Duck Typing in the JVM

There's a thought-provoking post about invokedynamic and duck typing here: http://headius.blogspot.com/2007/01/invokedynamic-actually-useful.html

Charles asks, "Would all methods accept Object and return Object? Is that useful?"

I would answer that this amounts to a limited vision of duck-typing. Most dynamic languages (and the JVM) allow, as an option, for variables and fields to be strongly typed. In many cases it is profitable to customize generated code to take advantage (when possible) of declared types. In the JVM it is profitable to customize the signature of a method when that methods argument or return types (but not exceptions) are strongly typed at the source level. The best vision for duck typing is to adapt between separately compiled callers via permissive adapters, while allowing implementations to mention strong types (and exploit them locally) wherever the programmer wants. Duck typing should not limit the "ducks" to quack only in a limited range of ways.

The key challenges for the implementor of a byte-compiled dynamic language (IMO) are three: 1. Customizing generated (bytecoded) methods to full range of JVM-capable signatures for methods. 2. Generating the various adapters needed to make the semantically null conversions (Integer/int, String/Object, etc.) and any implicit conversions the language may define. 3. Arranging calling sequences so that, when the caller and callee agree on a concrete JVM signature, the call has a "fast path" which is as direct as possible. I think some sort of "dynamic invoke" and class extension help most with steps 3 and 2, respectively.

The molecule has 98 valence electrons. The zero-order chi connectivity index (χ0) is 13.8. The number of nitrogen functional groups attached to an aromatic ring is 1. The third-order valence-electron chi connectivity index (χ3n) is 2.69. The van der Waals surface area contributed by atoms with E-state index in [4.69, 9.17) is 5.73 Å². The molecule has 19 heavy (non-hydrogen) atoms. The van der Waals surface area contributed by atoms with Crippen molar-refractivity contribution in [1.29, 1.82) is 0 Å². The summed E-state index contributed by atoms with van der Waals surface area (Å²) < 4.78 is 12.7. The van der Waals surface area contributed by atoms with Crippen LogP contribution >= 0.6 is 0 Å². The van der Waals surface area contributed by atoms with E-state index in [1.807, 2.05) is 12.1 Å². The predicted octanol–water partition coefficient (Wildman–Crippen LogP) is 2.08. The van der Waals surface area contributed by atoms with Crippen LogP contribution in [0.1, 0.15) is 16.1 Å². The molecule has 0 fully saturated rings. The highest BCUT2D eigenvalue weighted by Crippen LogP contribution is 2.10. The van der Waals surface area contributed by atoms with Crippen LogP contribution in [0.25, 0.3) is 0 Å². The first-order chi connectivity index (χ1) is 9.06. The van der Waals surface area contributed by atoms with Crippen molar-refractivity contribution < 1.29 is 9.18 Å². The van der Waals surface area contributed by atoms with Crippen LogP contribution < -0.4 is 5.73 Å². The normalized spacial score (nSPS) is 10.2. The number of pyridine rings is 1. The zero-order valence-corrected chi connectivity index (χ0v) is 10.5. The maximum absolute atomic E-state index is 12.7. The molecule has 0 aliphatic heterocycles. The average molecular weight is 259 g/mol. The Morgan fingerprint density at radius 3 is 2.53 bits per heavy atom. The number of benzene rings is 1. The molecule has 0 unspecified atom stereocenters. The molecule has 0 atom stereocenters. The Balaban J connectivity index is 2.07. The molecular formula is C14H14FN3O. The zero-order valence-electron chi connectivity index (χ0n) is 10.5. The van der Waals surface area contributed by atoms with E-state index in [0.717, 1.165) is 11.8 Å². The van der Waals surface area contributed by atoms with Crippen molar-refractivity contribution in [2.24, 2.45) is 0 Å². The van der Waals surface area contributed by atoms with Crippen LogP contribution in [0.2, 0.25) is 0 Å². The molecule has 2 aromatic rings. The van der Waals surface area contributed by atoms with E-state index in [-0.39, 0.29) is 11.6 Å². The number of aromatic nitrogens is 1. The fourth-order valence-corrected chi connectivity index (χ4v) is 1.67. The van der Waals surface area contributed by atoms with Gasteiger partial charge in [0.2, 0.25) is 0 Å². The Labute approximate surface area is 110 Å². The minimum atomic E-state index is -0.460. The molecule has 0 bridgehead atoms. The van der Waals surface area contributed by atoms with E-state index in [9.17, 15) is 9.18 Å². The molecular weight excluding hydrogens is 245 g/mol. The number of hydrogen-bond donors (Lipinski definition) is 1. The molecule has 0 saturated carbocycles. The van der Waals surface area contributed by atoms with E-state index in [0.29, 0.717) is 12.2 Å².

Getting the performance right, in this model, also ensures that calls to and from Java will run fast. This is important because Java is the "system implementation language" of the JVM. Every seasoned dynamic language programmer knows how important an efficient "foreign function interface" is. The JVM promises to supply the very best "FFI", if language implementors choose to take advantage of it.

Note my bias against using the VM's built-iin "dynamic invoke" capability to handle argument conversion. Many languages have complex implicit argument conversions which are beyond any reasonable purview of the VM; given the need to handle these, the implementor may as well handle autoboxing there also. I don't seen an argument, yet, for signature conversion by the VM. Excessive adapter proliferation could support such an argument, but it's not yet proven to happen.

By the way, the JVM's way of saying "not strongly typed" is java/lang/Object, with primitives handled by autoboxing. Also, as Bill Joy pointed out ten years ago, you could also build a weak-typing scheme on top of a fictitious interface, allowing a weak type system with several interchangeable kinds—e.g., multiple co-existing languages.

To elaborate on step 3 above, the challenge is to support fast paths without sacrificing generality. Generality requires that if an unexpected argument appears, the runtime system gets a chance to fix up the discrepancy between caller and callee. Generality also requires that the behavior at the call site can change over time. New classes can appear or new behaviors added to existing classes. These requirements can be gracefully met without compromising performance in the common case, where the caller and callee know something about each other, and can successfully predict an efficient calling sequence at compile time. For a concrete example of this, suppose I'm compiling a call to s.indexOf(i), and I have reason to believe (or assume) that s is a java/lang/String and i is an int. I should compile a call site which rechecks the type of s and i (if I don't have a previous assurance) and calls ((String)s).indexOf((int)i). The call site may also need a "slow path" which calls something like Runtime.invoke((Object)s, (Object)i), or perhaps it can use an optimistic deoptimization scheme like the hotspot compilers. It hardly matters, if the fast path is all that gets executed... and that is the common case, in a nicely balanced system.

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About

John R. Rose

Java maven, HotSpot developer, Mac user, Scheme refugee.

Once Sun and present Oracle engineer.

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